<flag name='tiff'>Write files in TIFF format instead of PNG</flag>
Now, while there is the "global" USE flag "tiff", it is a "local" USE flag for your package.

A real world example would be the "calendar" USE flag. While this flag "globally" enables support for calendars (not using mcal), it has a special meaning for dev-scheme/bigloo : It enables the build of an embedded library for calendar programming.

Or the "global" flag "pdf" should add general support for pdf files, but for app-doc/tldp-howto it means to install the documentation in PDF format. Which is something different.

Conclusion: For any USE flag a package supports, a special description (metadata.xml) is "local", otherwise the "global" description is in affect. Thus not the flag itself, but its meaning for a specific package changes.
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PostPosted: Fri Feb 01, 2013 12:49 pm    Post subject: Reply with quote

Genone wrote:
The distinction has been kinda stupid for a while. It originally came from the need of a different documentation format for package-specific USE flags (use.desc vs. use.local.desc), but as these days descriptions are contained in metadata.xml the distinction is obsolete.


How do you mean? Global use flags are still edited directly in profiles/use.desc where as profiles/use.local.desc gets generated from metadata.xml files. As in, the distiction is not obsolete.
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PostPosted: Fri Feb 01, 2013 2:00 pm    Post subject: Reply with quote

ssuominen wrote:
Genone wrote:
The distinction has been kinda stupid for a while. It originally came from the need of a different documentation format for package-specific USE flags (use.desc vs. use.local.desc), but as these days descriptions are contained in metadata.xml the distinction is obsolete.


How do you mean? Global use flags are still edited directly in profiles/use.desc where as profiles/use.local.desc gets generated from metadata.xml files. As in, the distiction is not obsolete.

The same flag can exist in both (unlike in the old days before IUSE was actually used and flags were "upgraded" from local to global), so at best you could call the descriptions global/local. You can't say anymore "flag foo is a global/local flag" based on where it is defined as it is defined in the packages themselves these days.
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John R. Graham
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PostPosted: Fri Feb 01, 2013 2:10 pm    Post subject: Reply with quote

Well, "kinda stupid" is probably too harsh, but it is ironic that the explanatory documentation appears to be inadequate when the only real distinction between global and local USE flags is the documentation. Three of four times a year since I've been here, the same questions and misconceptions erupt:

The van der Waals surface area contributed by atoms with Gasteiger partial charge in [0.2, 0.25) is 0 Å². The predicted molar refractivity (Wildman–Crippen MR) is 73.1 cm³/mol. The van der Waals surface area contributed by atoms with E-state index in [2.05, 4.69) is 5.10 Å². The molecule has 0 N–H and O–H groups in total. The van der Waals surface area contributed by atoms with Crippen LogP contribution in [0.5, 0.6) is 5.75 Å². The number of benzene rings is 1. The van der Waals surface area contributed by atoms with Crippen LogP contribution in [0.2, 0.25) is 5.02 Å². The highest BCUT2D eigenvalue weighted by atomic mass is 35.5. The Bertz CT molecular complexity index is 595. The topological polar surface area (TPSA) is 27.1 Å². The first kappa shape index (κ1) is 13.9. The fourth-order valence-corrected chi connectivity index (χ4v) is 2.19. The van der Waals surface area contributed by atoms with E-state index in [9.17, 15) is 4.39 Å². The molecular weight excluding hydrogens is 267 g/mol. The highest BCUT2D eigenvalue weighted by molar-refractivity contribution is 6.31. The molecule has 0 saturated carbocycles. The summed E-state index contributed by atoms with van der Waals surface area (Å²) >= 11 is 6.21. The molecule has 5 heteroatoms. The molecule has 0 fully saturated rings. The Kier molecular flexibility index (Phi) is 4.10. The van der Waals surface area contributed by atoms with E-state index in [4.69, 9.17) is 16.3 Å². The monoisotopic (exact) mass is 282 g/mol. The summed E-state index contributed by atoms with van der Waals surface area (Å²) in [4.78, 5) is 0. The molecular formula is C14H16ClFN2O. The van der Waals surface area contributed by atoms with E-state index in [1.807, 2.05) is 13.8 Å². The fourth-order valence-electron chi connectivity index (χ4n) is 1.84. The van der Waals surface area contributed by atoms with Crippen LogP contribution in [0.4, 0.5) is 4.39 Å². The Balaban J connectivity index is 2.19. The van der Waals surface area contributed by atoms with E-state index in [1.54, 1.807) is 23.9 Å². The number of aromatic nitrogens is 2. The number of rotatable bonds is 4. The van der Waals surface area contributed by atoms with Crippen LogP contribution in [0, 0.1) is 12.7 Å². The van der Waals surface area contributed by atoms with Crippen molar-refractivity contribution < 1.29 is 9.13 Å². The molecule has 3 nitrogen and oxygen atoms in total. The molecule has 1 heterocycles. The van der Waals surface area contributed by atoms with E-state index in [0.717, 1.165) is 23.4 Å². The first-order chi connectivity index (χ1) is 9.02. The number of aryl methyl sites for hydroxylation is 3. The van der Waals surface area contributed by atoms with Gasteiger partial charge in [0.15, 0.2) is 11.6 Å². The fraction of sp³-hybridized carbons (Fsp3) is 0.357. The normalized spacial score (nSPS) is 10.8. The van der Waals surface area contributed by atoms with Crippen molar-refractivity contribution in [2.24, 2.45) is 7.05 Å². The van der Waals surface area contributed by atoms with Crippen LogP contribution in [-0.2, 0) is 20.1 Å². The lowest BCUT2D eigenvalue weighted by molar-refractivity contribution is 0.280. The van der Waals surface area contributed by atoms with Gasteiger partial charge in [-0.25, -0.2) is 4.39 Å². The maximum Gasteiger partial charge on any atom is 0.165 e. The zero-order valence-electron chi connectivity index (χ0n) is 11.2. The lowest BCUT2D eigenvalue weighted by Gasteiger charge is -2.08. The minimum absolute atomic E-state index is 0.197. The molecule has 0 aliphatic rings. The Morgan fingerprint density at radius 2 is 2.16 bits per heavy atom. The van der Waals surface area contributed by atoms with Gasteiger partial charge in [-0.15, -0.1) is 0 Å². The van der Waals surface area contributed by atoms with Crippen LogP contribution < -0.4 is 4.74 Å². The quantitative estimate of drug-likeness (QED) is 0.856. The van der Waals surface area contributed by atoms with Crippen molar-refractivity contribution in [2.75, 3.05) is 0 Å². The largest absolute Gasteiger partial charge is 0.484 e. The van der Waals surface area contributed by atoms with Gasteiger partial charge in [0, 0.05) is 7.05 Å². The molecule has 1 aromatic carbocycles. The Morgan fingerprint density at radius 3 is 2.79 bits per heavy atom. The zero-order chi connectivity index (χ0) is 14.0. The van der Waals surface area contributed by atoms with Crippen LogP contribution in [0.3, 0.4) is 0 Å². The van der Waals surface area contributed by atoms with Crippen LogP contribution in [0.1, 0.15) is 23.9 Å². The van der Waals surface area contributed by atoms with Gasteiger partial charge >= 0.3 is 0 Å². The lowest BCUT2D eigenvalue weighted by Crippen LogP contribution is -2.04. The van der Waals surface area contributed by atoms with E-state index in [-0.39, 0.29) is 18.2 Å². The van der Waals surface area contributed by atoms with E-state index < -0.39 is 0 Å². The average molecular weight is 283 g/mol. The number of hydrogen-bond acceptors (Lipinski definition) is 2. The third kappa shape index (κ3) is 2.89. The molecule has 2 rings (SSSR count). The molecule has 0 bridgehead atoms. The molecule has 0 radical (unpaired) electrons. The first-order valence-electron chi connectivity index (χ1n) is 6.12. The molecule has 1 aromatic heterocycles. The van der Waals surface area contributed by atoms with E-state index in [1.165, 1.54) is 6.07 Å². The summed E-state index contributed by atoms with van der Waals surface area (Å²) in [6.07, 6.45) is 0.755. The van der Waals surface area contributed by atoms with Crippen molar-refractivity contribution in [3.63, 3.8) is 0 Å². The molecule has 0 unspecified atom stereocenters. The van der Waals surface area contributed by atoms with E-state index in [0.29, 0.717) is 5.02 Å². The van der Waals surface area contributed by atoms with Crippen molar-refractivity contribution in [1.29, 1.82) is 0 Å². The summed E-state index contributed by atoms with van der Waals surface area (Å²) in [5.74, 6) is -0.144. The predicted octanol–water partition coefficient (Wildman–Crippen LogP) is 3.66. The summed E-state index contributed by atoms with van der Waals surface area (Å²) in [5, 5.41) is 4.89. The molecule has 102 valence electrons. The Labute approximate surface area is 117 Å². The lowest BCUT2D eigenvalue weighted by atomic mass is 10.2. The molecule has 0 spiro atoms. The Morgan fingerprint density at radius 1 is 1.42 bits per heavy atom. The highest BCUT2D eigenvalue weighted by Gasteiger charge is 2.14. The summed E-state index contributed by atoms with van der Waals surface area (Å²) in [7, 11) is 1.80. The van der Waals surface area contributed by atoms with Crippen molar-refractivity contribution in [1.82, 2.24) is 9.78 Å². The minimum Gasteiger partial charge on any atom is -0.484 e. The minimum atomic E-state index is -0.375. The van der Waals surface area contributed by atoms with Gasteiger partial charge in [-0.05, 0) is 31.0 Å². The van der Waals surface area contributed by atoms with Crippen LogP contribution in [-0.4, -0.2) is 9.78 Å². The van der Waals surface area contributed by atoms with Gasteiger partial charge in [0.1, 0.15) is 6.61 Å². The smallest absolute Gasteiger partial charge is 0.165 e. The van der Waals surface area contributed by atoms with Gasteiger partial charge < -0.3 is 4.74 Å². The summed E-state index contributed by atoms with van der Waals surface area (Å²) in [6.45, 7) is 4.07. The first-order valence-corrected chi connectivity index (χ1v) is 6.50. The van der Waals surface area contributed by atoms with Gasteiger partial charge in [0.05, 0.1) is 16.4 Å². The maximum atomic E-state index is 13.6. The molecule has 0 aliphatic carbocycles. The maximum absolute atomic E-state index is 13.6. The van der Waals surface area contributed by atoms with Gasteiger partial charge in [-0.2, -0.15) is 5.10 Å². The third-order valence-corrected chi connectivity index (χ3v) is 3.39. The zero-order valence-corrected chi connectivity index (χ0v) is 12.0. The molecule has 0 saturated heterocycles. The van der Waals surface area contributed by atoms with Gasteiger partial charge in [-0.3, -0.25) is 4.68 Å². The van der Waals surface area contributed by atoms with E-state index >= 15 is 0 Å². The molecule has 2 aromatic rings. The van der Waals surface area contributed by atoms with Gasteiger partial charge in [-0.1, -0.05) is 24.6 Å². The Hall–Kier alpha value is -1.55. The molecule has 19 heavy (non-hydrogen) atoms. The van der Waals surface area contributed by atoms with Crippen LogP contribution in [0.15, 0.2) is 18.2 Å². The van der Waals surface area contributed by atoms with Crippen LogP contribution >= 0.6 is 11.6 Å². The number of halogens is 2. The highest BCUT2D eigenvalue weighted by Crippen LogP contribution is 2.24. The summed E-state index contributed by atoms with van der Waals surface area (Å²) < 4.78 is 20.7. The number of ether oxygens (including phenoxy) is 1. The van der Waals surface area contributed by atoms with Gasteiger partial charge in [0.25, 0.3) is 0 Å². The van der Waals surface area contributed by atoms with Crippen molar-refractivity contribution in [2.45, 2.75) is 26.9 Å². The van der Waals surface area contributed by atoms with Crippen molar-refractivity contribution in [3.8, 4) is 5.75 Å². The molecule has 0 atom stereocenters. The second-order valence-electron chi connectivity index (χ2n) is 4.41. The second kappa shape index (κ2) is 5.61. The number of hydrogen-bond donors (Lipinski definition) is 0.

• What's the difference between global and local USE flags?
  • I've found a local USE flag that applies to seven different packages, all with identical descriptions. What gives? Is the documentation wrong? What should I be doing differently as a result?
  • Global USE flags can only be in make.conf, right? Because USE flags in make.conf are applied globally to all packages.
  • Local USE flags must be put in package.use because the scope of it is package local, right?
  • The individual underlying package build system is aware of and takes action on USE flags, right?
Now, all that said, I don't want to get rid of the concept. When a USE flag applies to thousands of packages (e.g., doc), or even a few, it makes sense to have a single explanation accessible somewhere (currently /usr/portage/profiles/use.desc).

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PostPosted: Fri Feb 01, 2013 3:04 pm    Post subject: Reply with quote

I think the ability to apply semantically common configuration options across multiple packages is an important and distinguishing feature of Gentoo. It should be cultivated and improved, not allowed to become vestigial in effect because of ambiguous terminology or implementation details.
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Last edited by Bones McCracker on Fri Feb 01, 2013 3:22 pm; edited 1 time in total
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PostPosted: Fri Feb 01, 2013 3:14 pm    Post subject: Reply with quote

100% agree.

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PostPosted: Mon Feb 04, 2013 7:31 am    Post subject: Reply with quote

I never said to get rid of any feature, just the terms "local" and "global" in the context of use flags are obsolete. Rather talk about "default" and "specialized" descriptions of use flags (just a suggestion).
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PostPosted: Mon Feb 04, 2013 10:15 am    Post subject: Reply with quote

BoneKracker wrote:
I think the ability to apply semantically common configuration options across multiple packages is an important and distinguishing feature of Gentoo. It should be cultivated and improved, not allowed to become vestigial in effect because of ambiguous terminology or implementation details.

I just wonder how have gentoo devs been able to maintain this. With most packages it's rather obvious what a flag with a global description does, but sometimes I check the ebuild just to find out what it actually does, because the general description is too loose. It works only in some places and the line is very thin.